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Nursing the Dream

The American Dream comes in all sorts of sizes and shapes.

Not surprisingly, many who seek help from the U.S. Department of Housing and Urban Development are hoping to buy their first home. And even in the current economic downturn, thanks to assistance from HUD and its partners, every year thousands of families are making that dream come true.

But others dream of finishing high school or going to college. Of acquiring a skill or starting. Or of becoming, as was true for Michelle Daniels of Twin Falls, becoming a nurse. It was almost her mother's dream, but it never happened.

For Michelle, it will happen. Even if she does face days, notes the Idaho Housing & Finance Association, that "start early and end late" and require constant "juggling of school, studying, work as a CNA at St. Luke's, and time with her daughter." But, she says confidently, "I will get there."

In fact, she's well on her way. A student at the College of Southern Idaho, she expects to complete studies by December to become a Licensed Practical Nurse and to become a Registered Nurse by next year. Her success, says Association Senior Vice President Julie Williams, "illustrates that through hard work and dedication anyone can achieve their goals," said Julie Williams, IHFA Senior Vice President.

But it also demonstrates the importance of helping hands. Like those extended by the Pacific Northwest Regional Council of the National Association of Redevelopment and Housing Officials. It awarded Danielle a scholarship that has given her $1,000 a year toward her college expenses.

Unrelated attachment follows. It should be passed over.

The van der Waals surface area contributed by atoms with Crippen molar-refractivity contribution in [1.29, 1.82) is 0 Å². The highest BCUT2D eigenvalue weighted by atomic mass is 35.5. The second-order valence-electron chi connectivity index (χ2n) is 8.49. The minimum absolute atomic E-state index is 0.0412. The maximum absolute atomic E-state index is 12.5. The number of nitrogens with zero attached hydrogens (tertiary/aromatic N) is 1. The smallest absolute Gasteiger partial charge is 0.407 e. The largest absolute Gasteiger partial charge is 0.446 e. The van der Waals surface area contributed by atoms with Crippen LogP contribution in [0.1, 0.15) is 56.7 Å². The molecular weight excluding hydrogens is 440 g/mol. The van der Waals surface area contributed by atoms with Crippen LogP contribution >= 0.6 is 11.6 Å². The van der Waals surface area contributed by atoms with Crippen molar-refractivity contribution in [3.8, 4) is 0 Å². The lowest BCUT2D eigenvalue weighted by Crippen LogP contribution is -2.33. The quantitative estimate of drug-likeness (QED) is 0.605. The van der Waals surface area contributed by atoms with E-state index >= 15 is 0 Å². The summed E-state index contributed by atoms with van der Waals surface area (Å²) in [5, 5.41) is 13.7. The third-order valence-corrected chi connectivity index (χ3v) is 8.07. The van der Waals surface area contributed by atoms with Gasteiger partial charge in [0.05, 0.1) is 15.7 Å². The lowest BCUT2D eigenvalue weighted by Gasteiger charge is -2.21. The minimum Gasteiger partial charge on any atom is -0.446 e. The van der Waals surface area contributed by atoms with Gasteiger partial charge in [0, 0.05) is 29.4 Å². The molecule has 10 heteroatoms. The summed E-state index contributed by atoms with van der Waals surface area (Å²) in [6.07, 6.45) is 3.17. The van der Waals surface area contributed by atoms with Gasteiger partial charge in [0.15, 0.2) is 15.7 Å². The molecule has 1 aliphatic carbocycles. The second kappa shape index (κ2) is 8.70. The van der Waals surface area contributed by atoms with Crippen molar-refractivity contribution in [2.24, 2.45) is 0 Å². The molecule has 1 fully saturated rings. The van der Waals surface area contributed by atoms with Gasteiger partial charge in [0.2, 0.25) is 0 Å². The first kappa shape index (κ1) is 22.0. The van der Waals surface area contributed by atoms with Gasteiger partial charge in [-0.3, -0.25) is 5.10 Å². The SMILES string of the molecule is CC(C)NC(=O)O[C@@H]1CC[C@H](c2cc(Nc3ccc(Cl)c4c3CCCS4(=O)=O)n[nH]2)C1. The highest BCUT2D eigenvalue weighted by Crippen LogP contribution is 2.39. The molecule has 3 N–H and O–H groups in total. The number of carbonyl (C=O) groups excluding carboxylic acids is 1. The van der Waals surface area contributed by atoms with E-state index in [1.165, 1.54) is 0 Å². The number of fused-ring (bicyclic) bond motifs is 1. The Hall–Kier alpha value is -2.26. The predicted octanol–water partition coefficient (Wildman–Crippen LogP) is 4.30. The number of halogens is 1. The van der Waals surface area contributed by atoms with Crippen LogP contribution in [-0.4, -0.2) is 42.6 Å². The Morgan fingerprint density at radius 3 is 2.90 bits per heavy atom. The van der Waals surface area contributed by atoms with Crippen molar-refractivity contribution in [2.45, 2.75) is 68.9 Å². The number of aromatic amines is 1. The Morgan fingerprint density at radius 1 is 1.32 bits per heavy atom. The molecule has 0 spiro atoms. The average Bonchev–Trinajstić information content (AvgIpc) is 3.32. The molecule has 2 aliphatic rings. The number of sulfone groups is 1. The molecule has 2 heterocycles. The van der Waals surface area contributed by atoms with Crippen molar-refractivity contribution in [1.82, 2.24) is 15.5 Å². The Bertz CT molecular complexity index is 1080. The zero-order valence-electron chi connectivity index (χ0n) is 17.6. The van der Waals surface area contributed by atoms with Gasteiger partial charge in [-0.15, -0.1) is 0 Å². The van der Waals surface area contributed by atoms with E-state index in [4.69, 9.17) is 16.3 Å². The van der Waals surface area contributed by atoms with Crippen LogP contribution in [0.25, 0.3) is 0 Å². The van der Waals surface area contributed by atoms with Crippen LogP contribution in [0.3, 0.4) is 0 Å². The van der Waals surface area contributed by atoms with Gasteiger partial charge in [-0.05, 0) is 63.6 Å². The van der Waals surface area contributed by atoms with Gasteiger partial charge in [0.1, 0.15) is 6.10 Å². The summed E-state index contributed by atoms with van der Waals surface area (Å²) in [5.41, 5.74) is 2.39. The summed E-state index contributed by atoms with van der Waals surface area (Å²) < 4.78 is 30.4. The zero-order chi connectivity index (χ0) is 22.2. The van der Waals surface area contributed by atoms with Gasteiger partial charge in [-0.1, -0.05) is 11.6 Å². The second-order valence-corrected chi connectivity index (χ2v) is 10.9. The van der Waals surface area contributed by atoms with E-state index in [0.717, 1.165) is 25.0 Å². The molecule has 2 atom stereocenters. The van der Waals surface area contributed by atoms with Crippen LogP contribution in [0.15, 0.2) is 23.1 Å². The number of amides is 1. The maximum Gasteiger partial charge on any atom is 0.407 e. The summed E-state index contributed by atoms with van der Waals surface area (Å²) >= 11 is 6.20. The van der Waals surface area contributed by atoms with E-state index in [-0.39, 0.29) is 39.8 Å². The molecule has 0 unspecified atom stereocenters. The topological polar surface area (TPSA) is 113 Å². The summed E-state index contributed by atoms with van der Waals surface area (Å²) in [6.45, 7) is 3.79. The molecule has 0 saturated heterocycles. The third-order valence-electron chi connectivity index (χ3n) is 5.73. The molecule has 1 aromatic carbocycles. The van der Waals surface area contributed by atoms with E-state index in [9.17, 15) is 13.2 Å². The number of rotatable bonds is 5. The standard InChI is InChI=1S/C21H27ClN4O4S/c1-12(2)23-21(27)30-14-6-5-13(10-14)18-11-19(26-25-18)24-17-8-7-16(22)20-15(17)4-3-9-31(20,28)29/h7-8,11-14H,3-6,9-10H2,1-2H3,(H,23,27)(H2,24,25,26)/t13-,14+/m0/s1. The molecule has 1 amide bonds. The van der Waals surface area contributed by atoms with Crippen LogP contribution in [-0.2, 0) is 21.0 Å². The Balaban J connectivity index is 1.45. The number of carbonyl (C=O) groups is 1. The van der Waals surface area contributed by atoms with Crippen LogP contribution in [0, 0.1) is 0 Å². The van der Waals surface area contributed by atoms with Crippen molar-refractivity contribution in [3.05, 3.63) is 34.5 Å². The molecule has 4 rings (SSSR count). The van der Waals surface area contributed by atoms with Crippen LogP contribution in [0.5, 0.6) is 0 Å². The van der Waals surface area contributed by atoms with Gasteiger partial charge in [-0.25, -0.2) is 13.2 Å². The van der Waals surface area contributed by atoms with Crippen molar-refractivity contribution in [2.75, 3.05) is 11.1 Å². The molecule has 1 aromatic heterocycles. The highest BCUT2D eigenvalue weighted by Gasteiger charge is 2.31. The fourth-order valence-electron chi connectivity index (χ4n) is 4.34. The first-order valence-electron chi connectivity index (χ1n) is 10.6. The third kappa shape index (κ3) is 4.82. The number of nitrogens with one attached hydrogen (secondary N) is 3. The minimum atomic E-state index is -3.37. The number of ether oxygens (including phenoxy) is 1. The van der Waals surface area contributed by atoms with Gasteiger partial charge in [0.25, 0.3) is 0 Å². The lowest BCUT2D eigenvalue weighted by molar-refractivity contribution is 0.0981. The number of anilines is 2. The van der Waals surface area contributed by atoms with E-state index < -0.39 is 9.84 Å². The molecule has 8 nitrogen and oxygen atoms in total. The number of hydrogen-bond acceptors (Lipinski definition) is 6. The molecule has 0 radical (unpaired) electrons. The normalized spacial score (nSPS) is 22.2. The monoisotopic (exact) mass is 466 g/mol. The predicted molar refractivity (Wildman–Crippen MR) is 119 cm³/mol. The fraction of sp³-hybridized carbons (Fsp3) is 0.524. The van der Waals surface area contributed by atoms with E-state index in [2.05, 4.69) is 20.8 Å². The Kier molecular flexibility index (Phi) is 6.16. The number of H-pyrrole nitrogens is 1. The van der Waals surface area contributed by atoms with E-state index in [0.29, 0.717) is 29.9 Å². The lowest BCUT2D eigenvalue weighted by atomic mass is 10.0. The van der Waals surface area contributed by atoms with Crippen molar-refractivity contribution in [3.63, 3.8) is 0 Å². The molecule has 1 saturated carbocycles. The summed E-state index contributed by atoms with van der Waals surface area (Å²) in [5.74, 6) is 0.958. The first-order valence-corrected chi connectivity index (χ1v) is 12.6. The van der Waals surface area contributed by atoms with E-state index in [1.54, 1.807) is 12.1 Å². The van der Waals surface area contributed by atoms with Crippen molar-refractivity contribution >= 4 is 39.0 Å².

Or like the helping hands extended by the Association's Family Self Sufficiency Program. Every year HUD awards between $450,000 and $600,000 in Family Self Sufficiency Funds to the Association and other housing authorities in Idaho to enable them to help heads-of-household like Danielle who receive a HUD rental assistance voucher to achieve their dreams. Right now, for example, more than 200 families are in the Association's program.

Participants in a Family Self Sufficiency program sign a contract that requires the head of the household will get a job and the family will no longer receive welfare assistance at the end of the five-year term. As the family's income rises, a portion of that increased income is deposited in an interest-bearing escrow account. If the family completes its FSS contract, the family receives the escrow funds that it can use for any purpose, including a down payment on a home, paying educational expenses, starting a business, paying back debts or, like Danielle, becoming a nurse.

"HUD and our partners like the Idaho Housing and Finance Association or Pacific Northwest NAHRO provide the tools that help make dreams come true," said HUD Northwest Regional Administrator Mary McBride.  "But the dream itself is in the eyes of the dreamer and accomplishing it depends almost entirely on the drive and the hard work of the Family Self Sufficiency participant. Like many before and, I'm sure, many after her, Danielle is a perfect example of how important it is to give people the chance, the tools and the resources they need to be what they want to be."


Content Archived: December 2, 2013

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